Senior Director, WASH Operations, World Vision International
Dr Ray Norman
WASH Global Sector Lead, World Vision International
Ensuring vulnerable communities have access to clean water requires partnership, principles for sustainability, behaviour change and a strong focus on quality from start-to-finish.
Most of us take access to clean water for granted. But when it isn’t available, life is an unimaginably difficult daily struggle — a hardship that is almost impossible to comprehend.
Dr Ray Norman, WASH (Water, Sanitation and Hygiene) Global Sector Lead with international Christian humanitarian organisation World Vision, remembers a community in Mali that was based 6km away from the nearest source of water. Women and girls usually had the job of fetching it, and the round trip took them hours.
Then a well was drilled which gave everyone immediate local access to clean water — and the results were revolutionary.
“I was particularly touched by the impact it had on women,” says Norman. “Suddenly they had time to devote to their children, so it was very empowering for them, and the girls were able to go to school. It took enormous stress off the community. Clean water has a huge effect on health and education — and livelihoods, too, because it frees people up to become income generators.”
Why installing water points is not enough
Yet, tragically, 2.2 billion people around the world lack safe drinking water (WHO & UNICEF, 2019) and, more than 800 children under 5 die each day from diarrhoea as a result of unsafe drinking-water, sanitation and hand hygiene (WHO, 2019)
Pauline Okumu is Senior Director, WASH Operations at World Vision. “Those who are most vulnerable to a lack of access to clean water include people with disabilities; people in crisis; people living in fragile contexts, such as refugees; women and girls, and the poorest of the poor,” she says.
“It’s also an issue for people in marginalised, remote areas where there is poor infrastructure, such as bad or under-developed roads.”
Water points — where people can go to draw water for their day-to-day consumption — are important, but simply providing them is not enough, admits Norman. That’s because water quality must be ensured all the way to the point of use.
“For a long time, we focused on the importance of giving people access to water,” he says. “But we realised that water access alone does not always result in desired health outcomes”.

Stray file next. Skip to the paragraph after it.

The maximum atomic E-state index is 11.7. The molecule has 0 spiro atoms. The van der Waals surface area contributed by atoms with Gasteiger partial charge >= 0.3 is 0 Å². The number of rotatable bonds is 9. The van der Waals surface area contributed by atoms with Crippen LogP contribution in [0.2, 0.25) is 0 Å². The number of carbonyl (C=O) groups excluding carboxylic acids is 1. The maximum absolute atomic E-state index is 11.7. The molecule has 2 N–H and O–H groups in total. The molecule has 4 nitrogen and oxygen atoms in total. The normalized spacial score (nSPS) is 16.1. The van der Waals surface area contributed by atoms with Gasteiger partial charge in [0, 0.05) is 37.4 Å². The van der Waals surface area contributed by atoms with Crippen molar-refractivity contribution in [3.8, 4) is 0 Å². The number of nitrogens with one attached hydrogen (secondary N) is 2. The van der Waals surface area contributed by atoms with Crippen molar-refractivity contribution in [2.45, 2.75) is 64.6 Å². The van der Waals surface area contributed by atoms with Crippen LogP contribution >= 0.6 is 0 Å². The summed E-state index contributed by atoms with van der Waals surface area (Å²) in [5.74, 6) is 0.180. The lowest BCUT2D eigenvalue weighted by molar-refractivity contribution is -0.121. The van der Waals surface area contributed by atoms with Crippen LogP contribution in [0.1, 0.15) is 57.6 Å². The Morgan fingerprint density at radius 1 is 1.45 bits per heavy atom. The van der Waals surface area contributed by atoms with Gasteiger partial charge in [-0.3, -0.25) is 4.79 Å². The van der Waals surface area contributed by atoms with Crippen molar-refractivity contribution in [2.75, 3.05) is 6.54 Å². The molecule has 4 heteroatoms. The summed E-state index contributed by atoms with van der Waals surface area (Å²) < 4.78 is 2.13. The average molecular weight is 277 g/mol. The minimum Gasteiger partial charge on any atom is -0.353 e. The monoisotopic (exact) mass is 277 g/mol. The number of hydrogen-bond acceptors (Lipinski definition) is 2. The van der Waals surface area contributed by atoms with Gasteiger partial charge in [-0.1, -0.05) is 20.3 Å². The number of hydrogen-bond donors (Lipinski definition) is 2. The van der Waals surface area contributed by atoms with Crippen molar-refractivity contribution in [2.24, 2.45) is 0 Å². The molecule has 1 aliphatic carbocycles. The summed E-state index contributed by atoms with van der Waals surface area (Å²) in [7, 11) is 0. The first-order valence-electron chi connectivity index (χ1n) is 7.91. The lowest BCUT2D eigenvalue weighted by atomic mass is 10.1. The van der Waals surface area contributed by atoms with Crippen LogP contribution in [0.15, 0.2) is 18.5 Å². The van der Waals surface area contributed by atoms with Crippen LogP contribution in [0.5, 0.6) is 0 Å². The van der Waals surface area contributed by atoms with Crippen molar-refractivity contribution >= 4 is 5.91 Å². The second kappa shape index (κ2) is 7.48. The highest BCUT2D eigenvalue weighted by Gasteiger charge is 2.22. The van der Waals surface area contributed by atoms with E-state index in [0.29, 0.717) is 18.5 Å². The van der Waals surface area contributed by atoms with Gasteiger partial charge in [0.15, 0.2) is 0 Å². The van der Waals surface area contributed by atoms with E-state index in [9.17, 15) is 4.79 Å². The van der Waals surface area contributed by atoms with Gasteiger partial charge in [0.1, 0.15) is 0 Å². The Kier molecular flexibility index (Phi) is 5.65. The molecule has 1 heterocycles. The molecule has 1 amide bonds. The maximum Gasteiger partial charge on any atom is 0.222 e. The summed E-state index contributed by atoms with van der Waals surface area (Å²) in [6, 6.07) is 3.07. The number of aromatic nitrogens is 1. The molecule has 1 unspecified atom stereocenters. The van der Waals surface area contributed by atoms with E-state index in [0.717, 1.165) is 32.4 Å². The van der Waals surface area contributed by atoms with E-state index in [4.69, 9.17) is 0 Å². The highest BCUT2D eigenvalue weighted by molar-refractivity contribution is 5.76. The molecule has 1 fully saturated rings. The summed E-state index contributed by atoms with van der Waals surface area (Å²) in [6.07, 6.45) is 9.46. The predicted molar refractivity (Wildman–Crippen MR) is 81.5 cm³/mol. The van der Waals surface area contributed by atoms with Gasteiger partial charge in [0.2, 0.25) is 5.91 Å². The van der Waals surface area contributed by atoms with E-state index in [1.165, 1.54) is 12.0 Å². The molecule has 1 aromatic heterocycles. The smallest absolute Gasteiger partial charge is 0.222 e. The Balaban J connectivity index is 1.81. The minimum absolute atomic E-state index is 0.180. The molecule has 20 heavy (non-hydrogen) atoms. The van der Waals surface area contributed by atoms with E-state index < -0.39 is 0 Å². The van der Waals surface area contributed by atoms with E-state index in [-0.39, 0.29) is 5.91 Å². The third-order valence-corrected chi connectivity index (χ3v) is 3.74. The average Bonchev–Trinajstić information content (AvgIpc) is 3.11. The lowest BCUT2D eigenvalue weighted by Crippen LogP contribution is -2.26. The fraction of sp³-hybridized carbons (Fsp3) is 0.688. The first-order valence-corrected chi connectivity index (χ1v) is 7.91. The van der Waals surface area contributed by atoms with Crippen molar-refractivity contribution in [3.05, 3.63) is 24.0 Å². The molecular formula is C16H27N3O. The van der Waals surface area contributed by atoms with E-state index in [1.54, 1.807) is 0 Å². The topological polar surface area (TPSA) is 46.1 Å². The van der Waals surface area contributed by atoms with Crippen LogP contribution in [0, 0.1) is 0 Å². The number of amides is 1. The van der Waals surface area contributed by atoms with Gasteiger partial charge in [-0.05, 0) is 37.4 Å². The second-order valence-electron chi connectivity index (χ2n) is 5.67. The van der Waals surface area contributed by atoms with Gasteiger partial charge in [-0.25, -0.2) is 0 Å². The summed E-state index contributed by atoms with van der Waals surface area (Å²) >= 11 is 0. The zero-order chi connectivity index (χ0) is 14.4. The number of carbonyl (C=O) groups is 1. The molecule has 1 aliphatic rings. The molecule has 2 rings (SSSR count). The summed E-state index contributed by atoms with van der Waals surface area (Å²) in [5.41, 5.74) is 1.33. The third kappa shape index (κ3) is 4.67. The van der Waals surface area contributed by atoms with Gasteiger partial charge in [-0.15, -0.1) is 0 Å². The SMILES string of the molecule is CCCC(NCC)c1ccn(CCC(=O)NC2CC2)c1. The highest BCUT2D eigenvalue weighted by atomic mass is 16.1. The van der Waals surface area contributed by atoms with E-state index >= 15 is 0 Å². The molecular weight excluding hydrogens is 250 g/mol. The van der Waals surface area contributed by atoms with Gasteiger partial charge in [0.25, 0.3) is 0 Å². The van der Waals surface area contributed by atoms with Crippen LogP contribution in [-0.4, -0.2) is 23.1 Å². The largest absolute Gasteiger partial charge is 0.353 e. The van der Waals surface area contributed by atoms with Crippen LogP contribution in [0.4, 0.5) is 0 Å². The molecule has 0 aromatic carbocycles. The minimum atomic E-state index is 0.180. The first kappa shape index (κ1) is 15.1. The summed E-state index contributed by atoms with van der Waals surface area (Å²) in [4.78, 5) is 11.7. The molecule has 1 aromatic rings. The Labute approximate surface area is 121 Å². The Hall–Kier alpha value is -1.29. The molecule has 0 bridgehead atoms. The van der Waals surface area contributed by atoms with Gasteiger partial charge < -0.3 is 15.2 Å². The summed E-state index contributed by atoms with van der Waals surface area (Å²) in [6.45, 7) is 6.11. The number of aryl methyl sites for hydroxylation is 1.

“We have to work on better sustained behaviour change around water management and safety. If efforts to improve water access are not equally matched with improved hygiene practice and sanitation measures, these communities will continue to experience diseases that result in fatalities and debilitating effects.”
Clean water has a huge effect on health and education — and livelihoods, too, because it frees people up to become income generators.
Instigating behaviour change and creating partnerships
Okumu agrees that working with people to develop healthy WASH behaviours are critical. “For example, we need to give people guidance about the importance of hand-washing,” she says. This simple practice can deter a lot of diseases, as the COVID-19 pandemic is teaching us.
She recognises that implementing sustained change is a long-term process; but if the UN’s Sustainable Development Goal 6 (‘ensuring access to clean water and sanitation for all’) is to be achieved, challenges around hygiene must be faced.
Plus, at a global strategy level, Okumu notes that sustainable policies and plans must be put into place to ensure that water systems are built well, maintained consistently, and monitored effectively.
Involving and empowering communities
However, if this is to work, strong partnerships are needed between various actors including governments, funders, peers and private organisations.
“Government entities often need our encouragement and collaborative support (in training, equipment and/or needed protocols) to establish regular monitoring of water quality and functionality” says Norman. “And we have to empower communities to maintain their own water systems — and maintain them safely.”
This means that the NGOs (non-governmental organisations) and CBOs (community-based organisations) implementing these changes in the field must engage with village health workers and faith leaders, and involve all community members including women, people with disabilities and children: the very people that will benefit most from access to clean water and better hygiene practices.
“Don’t plan for people,” says Norman. “Plan with them. And move towards evidence-based initiatives and practices that, over time, will result in real change.”
Citation: Progress on household drinking water, sanitation and hygiene 2000-2017. Special focus on inequalities. New York: United Nations Children’s Fund (UNICEF) and World Health Organization (WHO), 2019
– WHO, 2019 – https://www.who.int/news-room/fact-sheets/detail/drinking-water
– Wash data, 2019 – https://www.washdata.org/sites/default/files/documents/reports/2019-07/jmp-2019-wash-households.pdf